Orlando: A less direct treatment of reincarnation can be found in Orlando, an impressive screen adaptation of Virginia Woolf’s 1928 novel. The story spans four centuries, beginning in England in 1600 with Orlando (played by actress Tilda Swinton) as a young nobleman who has found favor with Queen Elizabeth I. In the twilight of her reign, the monarch gives Orlando the deed to her ancestral home with some strings attached: “Do not fade, do not wither, do not grow old “–words the ambitious aristocrat takes to heart. Since we see Orlando pass through each century without aging, like a Victorian Babaji (the never-aging saint of the Himalayas) we are not surprised when the narrative takes another twist and he awakens one morning in the seventeenth century–reincarnated as a woman. “Same person, no difference at all, ” she announces to the audience. “Just a different sex.” This reincarnation occurs after Orlando refuses to kill in battle, leading us to wonder if his display of ahimsa led to his/her transformation. Whatever the cause, no one seems surprised that Orlando is now a female, although it does mean she will lose her property, since a woman in England cannot legally inherit land. While the English courts decide whether Orlando is dead or a woman, one lawyer comments that they amount to the same thing. In directing Orlando, Sally Potter has created both a visual feast and a wry, stylish examination of the role of both genders through the eyes of the same soul, making it an intriguing interpretation of reincarnation. Orlando (rated PG-13 for sexual situations) was the darling of film critics when it was released in 1992, receiving accolades for its direction, acting, screenplay, film score and cinematography. But it is an “art film, ” and generally played in art house theaters, barely recouping its $5 million budget in the U.S.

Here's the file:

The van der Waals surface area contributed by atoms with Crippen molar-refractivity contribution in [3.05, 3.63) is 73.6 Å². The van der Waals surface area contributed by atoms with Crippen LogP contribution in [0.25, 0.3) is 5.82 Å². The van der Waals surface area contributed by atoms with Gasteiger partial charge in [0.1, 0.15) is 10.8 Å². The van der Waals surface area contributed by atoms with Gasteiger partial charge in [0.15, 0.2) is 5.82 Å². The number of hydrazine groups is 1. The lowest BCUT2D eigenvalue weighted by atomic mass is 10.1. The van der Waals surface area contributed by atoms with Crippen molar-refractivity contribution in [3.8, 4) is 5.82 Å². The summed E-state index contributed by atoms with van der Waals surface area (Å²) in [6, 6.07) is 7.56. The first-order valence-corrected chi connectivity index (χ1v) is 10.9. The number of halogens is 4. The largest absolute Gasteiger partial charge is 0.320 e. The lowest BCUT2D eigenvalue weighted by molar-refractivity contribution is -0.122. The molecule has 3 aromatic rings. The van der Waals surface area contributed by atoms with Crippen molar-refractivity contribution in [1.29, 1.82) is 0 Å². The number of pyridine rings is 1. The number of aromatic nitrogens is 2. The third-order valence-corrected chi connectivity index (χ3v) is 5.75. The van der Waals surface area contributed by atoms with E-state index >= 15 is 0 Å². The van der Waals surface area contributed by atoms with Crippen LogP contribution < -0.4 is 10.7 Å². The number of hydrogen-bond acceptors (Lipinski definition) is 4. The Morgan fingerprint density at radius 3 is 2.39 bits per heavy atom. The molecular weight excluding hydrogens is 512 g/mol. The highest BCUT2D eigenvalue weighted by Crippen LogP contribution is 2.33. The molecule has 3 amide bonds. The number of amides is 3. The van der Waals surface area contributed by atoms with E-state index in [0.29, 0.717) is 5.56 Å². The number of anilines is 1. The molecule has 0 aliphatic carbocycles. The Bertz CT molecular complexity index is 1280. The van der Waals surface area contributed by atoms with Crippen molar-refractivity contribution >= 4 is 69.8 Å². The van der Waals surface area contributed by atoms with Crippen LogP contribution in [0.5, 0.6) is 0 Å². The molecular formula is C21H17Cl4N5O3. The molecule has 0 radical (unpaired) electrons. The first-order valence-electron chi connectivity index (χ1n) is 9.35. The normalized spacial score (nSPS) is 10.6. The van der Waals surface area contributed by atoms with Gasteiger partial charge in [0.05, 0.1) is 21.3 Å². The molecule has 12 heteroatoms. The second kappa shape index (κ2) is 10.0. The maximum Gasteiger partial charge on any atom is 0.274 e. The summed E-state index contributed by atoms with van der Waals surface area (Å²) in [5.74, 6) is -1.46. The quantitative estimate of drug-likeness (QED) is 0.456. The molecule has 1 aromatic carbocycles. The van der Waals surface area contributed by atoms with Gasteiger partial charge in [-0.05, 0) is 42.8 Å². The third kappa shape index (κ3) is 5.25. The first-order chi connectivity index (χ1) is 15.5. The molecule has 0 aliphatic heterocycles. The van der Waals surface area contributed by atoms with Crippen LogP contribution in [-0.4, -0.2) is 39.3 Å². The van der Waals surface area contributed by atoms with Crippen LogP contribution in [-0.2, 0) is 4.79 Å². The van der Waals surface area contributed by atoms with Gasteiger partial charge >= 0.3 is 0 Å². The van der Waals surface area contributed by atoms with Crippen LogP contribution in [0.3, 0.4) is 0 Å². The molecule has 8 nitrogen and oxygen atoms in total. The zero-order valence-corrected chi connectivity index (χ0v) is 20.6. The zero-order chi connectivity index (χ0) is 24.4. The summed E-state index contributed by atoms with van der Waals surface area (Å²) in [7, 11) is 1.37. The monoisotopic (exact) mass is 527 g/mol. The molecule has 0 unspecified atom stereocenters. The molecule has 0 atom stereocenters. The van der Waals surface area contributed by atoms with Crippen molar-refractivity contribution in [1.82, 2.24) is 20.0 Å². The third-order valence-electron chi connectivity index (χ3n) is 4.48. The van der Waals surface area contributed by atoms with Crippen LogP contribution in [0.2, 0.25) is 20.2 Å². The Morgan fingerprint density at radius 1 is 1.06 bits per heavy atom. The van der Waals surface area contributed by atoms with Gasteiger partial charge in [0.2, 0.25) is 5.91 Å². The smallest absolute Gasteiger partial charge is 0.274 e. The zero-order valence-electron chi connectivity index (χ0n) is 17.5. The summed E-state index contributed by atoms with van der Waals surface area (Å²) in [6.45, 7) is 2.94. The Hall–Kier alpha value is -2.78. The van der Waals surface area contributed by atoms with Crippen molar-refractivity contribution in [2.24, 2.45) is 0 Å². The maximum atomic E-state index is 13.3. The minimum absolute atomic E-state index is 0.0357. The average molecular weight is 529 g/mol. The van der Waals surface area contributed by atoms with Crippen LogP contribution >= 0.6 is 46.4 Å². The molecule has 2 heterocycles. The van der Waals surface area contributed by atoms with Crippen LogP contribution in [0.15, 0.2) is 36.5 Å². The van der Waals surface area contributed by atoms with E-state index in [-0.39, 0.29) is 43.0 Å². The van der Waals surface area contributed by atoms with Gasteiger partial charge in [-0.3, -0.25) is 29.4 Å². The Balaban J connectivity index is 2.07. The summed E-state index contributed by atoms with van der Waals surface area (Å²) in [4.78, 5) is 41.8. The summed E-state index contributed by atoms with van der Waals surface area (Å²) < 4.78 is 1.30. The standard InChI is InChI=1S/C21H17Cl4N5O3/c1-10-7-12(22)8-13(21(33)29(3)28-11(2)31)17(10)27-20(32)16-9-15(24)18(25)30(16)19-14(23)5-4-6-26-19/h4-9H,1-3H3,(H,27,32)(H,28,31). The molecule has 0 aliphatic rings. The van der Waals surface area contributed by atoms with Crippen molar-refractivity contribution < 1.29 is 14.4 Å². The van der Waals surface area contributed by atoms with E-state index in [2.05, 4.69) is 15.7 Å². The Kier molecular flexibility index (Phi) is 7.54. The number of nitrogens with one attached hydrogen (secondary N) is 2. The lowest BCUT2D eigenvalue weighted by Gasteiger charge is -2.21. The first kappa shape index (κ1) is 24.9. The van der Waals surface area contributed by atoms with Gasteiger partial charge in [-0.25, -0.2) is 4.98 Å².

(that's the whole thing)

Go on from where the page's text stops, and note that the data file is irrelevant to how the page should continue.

Vanilla Sky: The clue to the reality of Vanilla Sky, a surreal Tom Cruise thriller, can be found in the words spoken at the very beginning and the end of the film: “Open your eyes.” Cruise stars as David Aames, a 33-year-old tycoon who inherited a publishing empire when his parents were killed in a car crash. David, with his surplus of good fortune and unquenchable high spirits, would rather indulge his libido than spend time in the office. Just as he meets and falls in love with Sofia (Penelope Cruz), David’s world is shattered when Julianna (Cameron Diaz), a jealous lover, drives them both off a bridge and smashes into a brick wall. Julianna dies; David’s face is hideously disfigured and his optimistic demeanor is shattered. He promptly alienates his friends, including Sofia, and seems destined to spiral into misery. Juxtaposed against this portion of the narrative are scenes of David in police custody for murder, wearing a mask and trying to convince a sympathetic psychotherapist (Kurt Russell) that his partners have set him up to take away his business. David muses that perhaps he’s gone crazy, to which the therapist replies: “With all the possible respect I can offer a man wearing a latex mask and spouting conspiracy theories, David, believe me, you’ve crossed that bridge.”

At least that’s how events in director Cameron Crowe’s cinematic roller coaster seem to transpire. In a mind-bending plot that negotiates a fine line between reality and dreams, Vanilla Sky challenges us to decide whether what we’re watching is a real-time drama or perhaps bits of David’s imagination. It’s difficult to discern whether David is actually scarred or just thinks he is (hence the “facial prosthetic “), and so the audience is brought into his world of maya. David’s eyes are finally opened when he discovers the world in which he thought he was living is illusion; indeed, it is a 150-year-old dream that began when David, miserable to have lost his looks and his love, arranged to have his body cryogenically suspended until medical science is advanced enough to repair his face. While in this frozen state, David realizes that materialism and vanity obscure the search and need for love and happiness and gives up the illusion of wealth to pursue a more meaningful existence.